Chapter two examines the effect of family obligations and domestic points of view in the depiction of characters' choices and conception of themselves. The examples that are given in that chapter - from Gisla saga Súrssonar and Íslendinga saga - are the first of a number of textual analyses that demonstrate the application of the concepts of secondary authorship and possession of saga narratives. The relationship between narratives about national and domestic matters shows how authorial creativity in the area of kinship obligation provides the basis for the saga's development of historical themes. Thus, the two major case studies given in chapter two tie authorial engagement with characters to the most influential social institution in early and medieval Iceland, the family.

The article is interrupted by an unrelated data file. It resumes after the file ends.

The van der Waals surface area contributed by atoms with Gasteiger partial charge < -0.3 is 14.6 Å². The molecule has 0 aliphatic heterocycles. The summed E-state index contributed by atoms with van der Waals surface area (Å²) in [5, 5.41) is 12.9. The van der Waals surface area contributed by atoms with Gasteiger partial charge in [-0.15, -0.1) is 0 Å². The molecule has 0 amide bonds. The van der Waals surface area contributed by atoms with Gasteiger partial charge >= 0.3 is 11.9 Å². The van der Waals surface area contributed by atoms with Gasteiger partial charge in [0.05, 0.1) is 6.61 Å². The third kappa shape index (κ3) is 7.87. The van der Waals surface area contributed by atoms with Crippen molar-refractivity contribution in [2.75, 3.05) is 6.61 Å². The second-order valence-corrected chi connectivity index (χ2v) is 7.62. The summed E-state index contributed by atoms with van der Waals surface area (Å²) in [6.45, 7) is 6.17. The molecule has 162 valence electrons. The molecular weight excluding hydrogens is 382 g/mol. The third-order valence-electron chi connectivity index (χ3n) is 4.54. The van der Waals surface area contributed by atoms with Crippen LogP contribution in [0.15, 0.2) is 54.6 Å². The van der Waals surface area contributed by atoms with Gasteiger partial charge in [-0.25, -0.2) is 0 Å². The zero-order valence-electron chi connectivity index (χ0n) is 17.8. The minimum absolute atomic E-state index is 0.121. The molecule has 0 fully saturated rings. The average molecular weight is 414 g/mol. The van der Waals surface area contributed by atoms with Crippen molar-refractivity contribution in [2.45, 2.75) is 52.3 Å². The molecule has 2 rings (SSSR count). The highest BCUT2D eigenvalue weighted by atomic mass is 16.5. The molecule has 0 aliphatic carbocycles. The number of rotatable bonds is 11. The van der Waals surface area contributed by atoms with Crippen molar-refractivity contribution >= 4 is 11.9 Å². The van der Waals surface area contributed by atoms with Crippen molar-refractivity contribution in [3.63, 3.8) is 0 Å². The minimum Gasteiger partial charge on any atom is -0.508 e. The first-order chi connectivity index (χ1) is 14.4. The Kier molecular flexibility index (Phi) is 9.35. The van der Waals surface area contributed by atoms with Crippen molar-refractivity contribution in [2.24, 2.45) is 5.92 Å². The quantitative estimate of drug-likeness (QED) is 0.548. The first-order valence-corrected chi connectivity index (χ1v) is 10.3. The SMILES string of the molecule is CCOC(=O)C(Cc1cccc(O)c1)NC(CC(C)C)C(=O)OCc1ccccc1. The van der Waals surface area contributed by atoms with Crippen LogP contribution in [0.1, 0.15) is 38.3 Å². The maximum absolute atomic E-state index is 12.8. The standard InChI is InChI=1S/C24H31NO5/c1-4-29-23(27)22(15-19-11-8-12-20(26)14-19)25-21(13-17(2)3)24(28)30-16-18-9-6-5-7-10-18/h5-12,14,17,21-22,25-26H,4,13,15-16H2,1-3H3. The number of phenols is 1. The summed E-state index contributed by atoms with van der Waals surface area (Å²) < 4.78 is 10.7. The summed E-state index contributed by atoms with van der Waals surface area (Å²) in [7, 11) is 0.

The remaining chapters represent similar attempts to relate authorial possession of saga characters to central socio-historical themes in the sagas, such as the settlement process in early Iceland and its influence on the development of regional political life (chapter three). Likewise, the strong authorial interest in an Icelander's journey to Norway in Heimskringla is presented as evidence of the author's use of a saga character to express an Icelandic interpretation of Norwegian history and to promote a sense that Iceland shared the ownership of regal history with Norway (chapter four). In that authorial engagement with the Icelander abroad, we witness saga characterisation being used as a basis for historical interpretation and the means by which foreign traditions and influence, not least the narratives of royal lives and of the Christianisation, are claimed as part of medieval Icelanders' self-conception.